Both girls have decided that, for various reasons which I won’t go into into here, they are not speaking to AB and will not be visiting him and his family at Christmas as had been planned. To me, the reasons sound completely fabricated. I’m not dumb. I have a masters degree in psychology and I’ve taught teenage girls for 22 years. I think I might have noticed. We’re not talking anything abusive here, by the way. It’s all terribly, exremely low-level. But yet they hold all the cards, and they can withdraw their affection, their communication and their contact, and AB can’t do a thing about it.

Things like this have happened before. He used to consider legal action, but realised very quickly that it would be counterproductive. You don’t want someone to come to visit because the court has decreed it. And it’s too expensive.

He has to sit patiently and wait it out. Draw a fine line between respecting their wishes and allowing them to think that he might not want to communicate with them either.

I’m so angry. My heart bleeds for him, and there’s not a thing I can do, and I’m 3,000 miles away. This is very hard.

Creative September 1: blackberry icecream

September 1, 2010
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…in which I’m aiming to get the psychological year off to a positive start by doing something creative every day. 

The plus side of it being annoyingly autumnal here for a person who just got back from Florida and wants to show off her tan is that the blackberries are great. Janey and I got a fantastic haul at the weekend, so my first Creative September act has been to make a batch of blackberry icecream.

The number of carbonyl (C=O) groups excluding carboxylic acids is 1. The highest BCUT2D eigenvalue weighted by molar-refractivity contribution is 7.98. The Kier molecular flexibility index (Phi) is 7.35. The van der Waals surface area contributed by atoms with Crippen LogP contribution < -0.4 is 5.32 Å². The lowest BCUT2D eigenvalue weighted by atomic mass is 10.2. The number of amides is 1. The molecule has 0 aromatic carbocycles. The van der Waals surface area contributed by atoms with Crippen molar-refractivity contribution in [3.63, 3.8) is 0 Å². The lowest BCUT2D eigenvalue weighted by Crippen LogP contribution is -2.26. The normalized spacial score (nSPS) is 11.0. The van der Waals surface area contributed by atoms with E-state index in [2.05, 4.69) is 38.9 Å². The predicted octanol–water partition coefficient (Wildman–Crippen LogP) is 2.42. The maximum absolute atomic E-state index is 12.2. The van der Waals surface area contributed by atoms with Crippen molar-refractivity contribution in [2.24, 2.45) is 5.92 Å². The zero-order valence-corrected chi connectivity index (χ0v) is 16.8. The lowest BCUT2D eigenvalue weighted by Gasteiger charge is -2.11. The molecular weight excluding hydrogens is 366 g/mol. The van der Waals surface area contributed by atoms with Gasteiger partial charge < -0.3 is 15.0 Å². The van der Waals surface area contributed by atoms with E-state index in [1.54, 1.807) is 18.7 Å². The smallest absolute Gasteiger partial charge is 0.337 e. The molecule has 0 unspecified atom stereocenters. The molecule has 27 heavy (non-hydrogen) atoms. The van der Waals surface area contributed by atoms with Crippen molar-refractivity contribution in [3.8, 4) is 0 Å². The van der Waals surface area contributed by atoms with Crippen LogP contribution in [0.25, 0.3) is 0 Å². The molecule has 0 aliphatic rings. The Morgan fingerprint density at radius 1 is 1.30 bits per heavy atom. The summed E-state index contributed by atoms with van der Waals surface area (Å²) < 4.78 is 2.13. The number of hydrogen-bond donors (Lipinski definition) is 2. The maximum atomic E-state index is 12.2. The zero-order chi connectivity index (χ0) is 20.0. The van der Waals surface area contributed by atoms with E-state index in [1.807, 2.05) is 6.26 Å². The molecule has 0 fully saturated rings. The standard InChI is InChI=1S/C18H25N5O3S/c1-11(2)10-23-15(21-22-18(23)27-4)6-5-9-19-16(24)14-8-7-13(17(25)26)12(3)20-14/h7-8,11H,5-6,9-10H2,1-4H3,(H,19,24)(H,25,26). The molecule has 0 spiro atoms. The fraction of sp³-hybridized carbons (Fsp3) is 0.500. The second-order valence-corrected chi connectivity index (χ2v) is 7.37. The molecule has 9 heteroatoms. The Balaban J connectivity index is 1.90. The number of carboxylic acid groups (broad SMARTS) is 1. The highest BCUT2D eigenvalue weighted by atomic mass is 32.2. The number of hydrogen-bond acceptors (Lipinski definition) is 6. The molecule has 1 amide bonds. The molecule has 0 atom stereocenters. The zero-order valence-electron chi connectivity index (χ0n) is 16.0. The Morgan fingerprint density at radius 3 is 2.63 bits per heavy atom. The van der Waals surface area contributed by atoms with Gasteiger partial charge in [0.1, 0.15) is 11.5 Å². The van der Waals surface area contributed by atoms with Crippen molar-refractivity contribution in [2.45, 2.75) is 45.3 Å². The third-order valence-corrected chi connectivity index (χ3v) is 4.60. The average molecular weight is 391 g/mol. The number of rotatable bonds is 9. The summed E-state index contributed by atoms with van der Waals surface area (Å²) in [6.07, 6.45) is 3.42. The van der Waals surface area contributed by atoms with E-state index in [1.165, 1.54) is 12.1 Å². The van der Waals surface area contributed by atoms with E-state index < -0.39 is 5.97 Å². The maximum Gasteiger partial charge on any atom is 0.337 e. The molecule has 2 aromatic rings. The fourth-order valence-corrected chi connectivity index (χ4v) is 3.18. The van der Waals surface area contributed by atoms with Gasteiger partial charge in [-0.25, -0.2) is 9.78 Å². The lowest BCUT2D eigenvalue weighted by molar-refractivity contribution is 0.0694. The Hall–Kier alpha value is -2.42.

It tastes gorgeous. I don’t recommend it for anyone wishing to keep their fat intake down, but I’d give it a big thumbs up for everyone else. The recipe is an adaptation of Delia Smith’s blackcurrant one (it’s in the big, old, fat book where she’s wearing something red on the cover). I just substituted the blackberries and put a good few berries through the icecream at the final mix as well, to give it a more interesting texture.

You:

  • Squish the berries through a sieve with the back of a spoon.
  • Dissolve 6oz sugar in 5 fl oz water, heating as you go.
  • Let the water and sugar boil for exactly three minutes.
  • Pour the water and sugar into the sieved berries.
  • Lightly whip 10 fl oz double cream.
  • Fold the cream into the berry mixture.
  • Freeze it in a box for three hours.
  • Take it out of the freezer, stir it round thoroughly (put some extra whole berries in here too if you like) and return it to the freezer.
  • It’s ready after three hours, but it benefits from sitting in the fridge for an hour before serving.

Mine’s going out for dinner with me tonight so that I don’t eat it all myself.

Inspired by blackberry-picking

August 29, 2010